Healthcare is another market we are focused on. And in 2021, our healthcare portfolio reached more than $8 billion in revenue. Here we serve complex customers with our global footprint of healthcare facilities and cold chain solutions. Our healthcare expertise and end-to-end solutions are unmatched in the industry, and we are well on our way to hitting our $10 billion revenue target for 2023. And amid the bottlenecks and uncertainty, our Supply Chain Solutions Group is providing customers supply chain flexibility and resiliency through alternative routings and solutions. Demand for forwarding products continue to be strong in the fourth quarter. In fact, ocean shipments were up double-digits and container rates remain elevated in the market.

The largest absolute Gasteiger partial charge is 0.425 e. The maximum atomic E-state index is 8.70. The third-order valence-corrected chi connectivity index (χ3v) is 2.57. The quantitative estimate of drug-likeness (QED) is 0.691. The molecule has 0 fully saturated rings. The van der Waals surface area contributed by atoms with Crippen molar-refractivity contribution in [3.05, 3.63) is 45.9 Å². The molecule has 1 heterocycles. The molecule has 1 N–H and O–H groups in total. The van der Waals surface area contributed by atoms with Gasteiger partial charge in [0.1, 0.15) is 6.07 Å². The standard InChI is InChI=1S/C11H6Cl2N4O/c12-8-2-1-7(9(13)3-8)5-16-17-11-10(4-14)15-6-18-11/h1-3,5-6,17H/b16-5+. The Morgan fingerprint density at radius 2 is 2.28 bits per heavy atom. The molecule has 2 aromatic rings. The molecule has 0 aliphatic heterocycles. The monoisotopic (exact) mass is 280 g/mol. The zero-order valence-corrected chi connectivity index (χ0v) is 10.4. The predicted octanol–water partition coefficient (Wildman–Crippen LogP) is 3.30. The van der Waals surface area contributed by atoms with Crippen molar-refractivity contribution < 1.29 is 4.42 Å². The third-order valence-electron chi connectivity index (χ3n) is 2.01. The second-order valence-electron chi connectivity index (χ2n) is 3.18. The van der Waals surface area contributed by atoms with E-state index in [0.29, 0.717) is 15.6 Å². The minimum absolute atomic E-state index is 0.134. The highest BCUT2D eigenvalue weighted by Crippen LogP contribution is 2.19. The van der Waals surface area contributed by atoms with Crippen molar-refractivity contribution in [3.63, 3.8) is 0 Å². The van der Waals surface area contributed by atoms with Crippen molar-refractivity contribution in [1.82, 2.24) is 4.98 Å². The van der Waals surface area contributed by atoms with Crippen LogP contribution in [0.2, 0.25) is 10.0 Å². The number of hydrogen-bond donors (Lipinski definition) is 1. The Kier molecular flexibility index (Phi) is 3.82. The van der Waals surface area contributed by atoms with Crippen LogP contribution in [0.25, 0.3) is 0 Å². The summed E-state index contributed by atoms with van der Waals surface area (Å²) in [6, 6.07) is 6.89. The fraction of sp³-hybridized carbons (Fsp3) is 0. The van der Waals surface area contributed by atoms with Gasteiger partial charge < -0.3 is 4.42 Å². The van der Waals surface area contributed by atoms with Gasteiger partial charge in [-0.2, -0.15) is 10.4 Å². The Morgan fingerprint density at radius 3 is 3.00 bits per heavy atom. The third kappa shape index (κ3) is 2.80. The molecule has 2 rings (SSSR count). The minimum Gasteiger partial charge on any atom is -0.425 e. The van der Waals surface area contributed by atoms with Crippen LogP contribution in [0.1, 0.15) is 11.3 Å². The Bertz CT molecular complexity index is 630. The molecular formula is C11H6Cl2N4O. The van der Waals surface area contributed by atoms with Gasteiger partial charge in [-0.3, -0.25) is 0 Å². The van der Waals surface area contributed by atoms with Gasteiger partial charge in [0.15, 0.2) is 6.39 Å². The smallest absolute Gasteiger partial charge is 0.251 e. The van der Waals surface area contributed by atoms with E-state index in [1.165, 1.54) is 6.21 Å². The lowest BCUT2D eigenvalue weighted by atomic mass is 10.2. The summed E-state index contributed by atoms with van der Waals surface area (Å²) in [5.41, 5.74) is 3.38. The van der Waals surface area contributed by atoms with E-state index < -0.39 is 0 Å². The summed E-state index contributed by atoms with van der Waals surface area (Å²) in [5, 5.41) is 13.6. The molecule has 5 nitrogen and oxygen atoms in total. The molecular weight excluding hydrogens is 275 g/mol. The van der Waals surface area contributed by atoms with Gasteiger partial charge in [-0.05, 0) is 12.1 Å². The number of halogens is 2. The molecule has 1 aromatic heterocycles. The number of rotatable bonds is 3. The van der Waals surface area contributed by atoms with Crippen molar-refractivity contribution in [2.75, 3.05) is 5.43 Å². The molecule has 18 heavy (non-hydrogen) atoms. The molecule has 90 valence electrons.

Now from an experience perspective, customer-first is about providing a frictionless end-to-end customer experience. We are attacking the biggest pain points first and, over the last several months, have rolled out improvements to the digital experience in pickup, claims and UPS.com. You may not know this, but we generate over $9 billion in gross revenue annually from transactions on our global website. We redesigned the U.S. site in 2021 and saw site visits grow one hundred fold with an equally impressive growth in monthly page views, up from 10,000 in January to 600,000 in December. We've got more plans to improve the UPS.com experience around the world, which should lead to higher revenue and better customer satisfaction. We know it will take time to move the needle on our Net Promoter Score, which stands at 30, but we set a target of 50 and have laid out a path to get there.